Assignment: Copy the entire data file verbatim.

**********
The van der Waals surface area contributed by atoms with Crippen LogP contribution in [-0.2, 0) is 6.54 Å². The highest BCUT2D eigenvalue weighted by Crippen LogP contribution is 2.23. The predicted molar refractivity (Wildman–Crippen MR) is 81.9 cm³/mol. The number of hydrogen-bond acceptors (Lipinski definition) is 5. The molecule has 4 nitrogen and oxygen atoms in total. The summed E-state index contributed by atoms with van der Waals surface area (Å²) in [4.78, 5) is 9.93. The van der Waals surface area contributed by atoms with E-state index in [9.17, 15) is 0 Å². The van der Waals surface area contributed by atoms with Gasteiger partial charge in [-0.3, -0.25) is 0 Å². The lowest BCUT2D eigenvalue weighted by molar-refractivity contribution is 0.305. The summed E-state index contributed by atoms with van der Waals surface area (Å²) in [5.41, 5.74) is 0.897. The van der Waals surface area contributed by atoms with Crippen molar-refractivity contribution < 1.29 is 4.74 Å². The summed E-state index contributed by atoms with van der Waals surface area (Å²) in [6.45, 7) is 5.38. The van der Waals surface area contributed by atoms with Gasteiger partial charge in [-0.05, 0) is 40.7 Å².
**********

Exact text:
The van der Waals surface area contributed by atoms with Crippen LogP contribution in [-0.2, 0) is 6.54 Å². The highest BCUT2D eigenvalue weighted by Crippen LogP contribution is 2.23. The predicted molar refractivity (Wildman–Crippen MR) is 81.9 cm³/mol. The number of hydrogen-bond acceptors (Lipinski definition) is 5. The molecule has 4 nitrogen and oxygen atoms in total. The summed E-state index contributed by atoms with van der Waals surface area (Å²) in [4.78, 5) is 9.93. The van der Waals surface area contributed by atoms with E-state index in [9.17, 15) is 0 Å². The van der Waals surface area contributed by atoms with Gasteiger partial charge in [-0.3, -0.25) is 0 Å². The lowest BCUT2D eigenvalue weighted by molar-refractivity contribution is 0.305. The summed E-state index contributed by atoms with van der Waals surface area (Å²) in [5.41, 5.74) is 0.897. The van der Waals surface area contributed by atoms with Crippen molar-refractivity contribution < 1.29 is 4.74 Å². The summed E-state index contributed by atoms with van der Waals surface area (Å²) in [6.45, 7) is 5.38. The van der Waals surface area contributed by atoms with Gasteiger partial charge in [-0.05, 0) is 40.7 Å².